Most consumers check credit scores regularly, but many never do
Majority of consumers reported credit score increases in the past year
Men are more likely to monitor multiple credit bureaus
More than a quarter of consumers have disputed an error on their credit report
Almost half of consumers fear identity theft may negatively impact their credit score
CREDIT MONITORING FREQUENCY
Two-thirds of consumers check their credit score more than once per year
Figure 21: Credit monitoring frequency, May 2018
Fathers are checking their scores the most
Figure 22: Credit monitoring frequency, by gender and parental status, May 2018
Investable assets correlate with credit score monitoring frequency
Figure 23: Credit monitoring frequency, by household investable assets, May 2018
Consumers with five or more credit cards check scores the most
Figure 24: Credit monitoring frequency, by number of credit cards owned, May 2018
INTEREST IN CREDIT MONITORING SERVICES
Most consumers have not paid for a full credit report
Figure 25: Interest in paying for a credit report, by gender, May 2018
Younger consumers are most interested in paying for credit and identity monitoring
Figure 26: Interest in paying for identity theft monitoring, by age, May 2018
More than a quarter of consumers have disputed an error on their credit report
Figure 27: Interest in credit services, May 2018
Young consumers more likely to use credit-building products
Figure 28: Interest in credit-building product, by age, May 2018
Figure 29: Capital One email campaign, February 2016
CREDIT MONITORING HABITS
Men are more likely to check multiple credit bureaus
Figure 30: Credit monitoring habits, by gender, May 2018
Consumers with incomes of $50K-75K more are more proactive
Figure 31: Credit monitoring habits, by household income, May 2018
More than 1 in 10 consumers have actively avoided checking their score
Figure 32: Credit monitoring habits, by age, May 2018
Consumers with lower credit are more likely to use third-party sites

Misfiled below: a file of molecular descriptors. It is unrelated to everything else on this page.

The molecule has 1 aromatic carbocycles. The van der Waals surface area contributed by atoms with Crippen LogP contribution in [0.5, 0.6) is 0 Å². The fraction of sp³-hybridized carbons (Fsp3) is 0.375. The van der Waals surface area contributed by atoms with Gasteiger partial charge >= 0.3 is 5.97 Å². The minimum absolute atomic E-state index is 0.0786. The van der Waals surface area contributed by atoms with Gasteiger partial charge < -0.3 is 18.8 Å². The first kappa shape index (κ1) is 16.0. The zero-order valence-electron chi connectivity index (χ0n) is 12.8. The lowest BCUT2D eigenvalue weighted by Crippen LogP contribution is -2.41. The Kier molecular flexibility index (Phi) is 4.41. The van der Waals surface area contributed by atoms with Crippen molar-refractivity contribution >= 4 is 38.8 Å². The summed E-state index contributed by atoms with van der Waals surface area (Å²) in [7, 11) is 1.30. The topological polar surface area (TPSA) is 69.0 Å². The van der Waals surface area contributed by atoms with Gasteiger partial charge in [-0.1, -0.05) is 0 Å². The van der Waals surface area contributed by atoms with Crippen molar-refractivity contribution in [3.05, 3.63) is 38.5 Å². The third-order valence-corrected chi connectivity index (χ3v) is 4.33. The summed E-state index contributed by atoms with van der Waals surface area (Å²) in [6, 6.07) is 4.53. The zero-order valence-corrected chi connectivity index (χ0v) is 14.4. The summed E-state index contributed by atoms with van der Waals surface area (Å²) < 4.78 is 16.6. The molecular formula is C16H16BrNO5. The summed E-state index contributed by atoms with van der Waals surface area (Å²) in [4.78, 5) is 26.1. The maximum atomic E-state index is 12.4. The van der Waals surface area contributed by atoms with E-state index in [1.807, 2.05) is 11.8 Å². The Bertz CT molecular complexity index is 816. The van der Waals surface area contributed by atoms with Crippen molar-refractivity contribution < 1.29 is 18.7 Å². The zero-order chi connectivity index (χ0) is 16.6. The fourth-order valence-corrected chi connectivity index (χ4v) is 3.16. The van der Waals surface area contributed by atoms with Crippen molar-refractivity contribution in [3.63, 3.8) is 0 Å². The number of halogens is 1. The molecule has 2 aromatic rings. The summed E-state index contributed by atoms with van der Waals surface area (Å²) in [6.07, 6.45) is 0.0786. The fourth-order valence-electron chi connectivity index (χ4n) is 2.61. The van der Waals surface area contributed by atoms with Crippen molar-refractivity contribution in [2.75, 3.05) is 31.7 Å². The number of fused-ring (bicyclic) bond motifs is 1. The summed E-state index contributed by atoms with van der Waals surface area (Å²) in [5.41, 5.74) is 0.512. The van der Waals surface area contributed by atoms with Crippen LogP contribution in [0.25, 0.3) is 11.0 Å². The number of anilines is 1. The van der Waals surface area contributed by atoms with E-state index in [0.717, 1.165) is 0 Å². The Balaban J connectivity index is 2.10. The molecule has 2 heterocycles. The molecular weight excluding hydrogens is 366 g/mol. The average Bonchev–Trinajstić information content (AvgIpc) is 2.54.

Figure 33: Credit monitoring habits, by self-reported credit score, May 2018
Older consumers are more likely to say they receive credit score updates from their card issuers
Figure 34: Credit monitoring habits, by age, May 2018
CHANGES IN CREDIT SCORE
Most consumers say their scores remained the same or improved a little
Figure 35: Credit score change in past year, May 2018
Male and Hispanic consumers more likely to report credit score improvement
Figure 36: Credit score change in past year, by gender May 2018
Figure 37: Credit score change in past year, by Hispanic origin, May 2018
ATTITUDES TOWARD CREDIT SCORES
Most consumers believe their credit score is the main predictor of obtaining credit
Figure 38: Knowledge of credit score use, May 2018
Most consumers want to improve their credit score
Figure 39: Attitudes toward improving credit scores, May 2018
Almost half of consumers fear identity theft will impact their credit
Figure 40: Concerns about identity theft, May 2018
Many consumers see credit scoring as an invasion of privacy
Figure 41: Attitudes toward credit scoring fairness, by Hispanic origin, May 2018
PERCEPTIONS OF CREDIT SCORING
Consumers agree on how credit scores are derived
Figure 42: Credit scoring factors, ranked, May 2018
Figure 43: Mint email, July 2018
Consumers feel bad credit scores are hard to rectify
Figure 44: Attitudes toward credit scores, May 2018
APPENDIX – DATA SOURCES AND ABBREVIATIONS
Data sources
Consumer survey data
Direct marketing creative
Abbreviations and terms
Abbreviations
Terms

Make an enquiry before buying this Report

Please fill the enquiry form below.

  • Full Name *
  • Your Email *
  • Job Title
  • Company
  • Phone No. * (Pls. Affix Country Code)
  • Message
  • Security Code *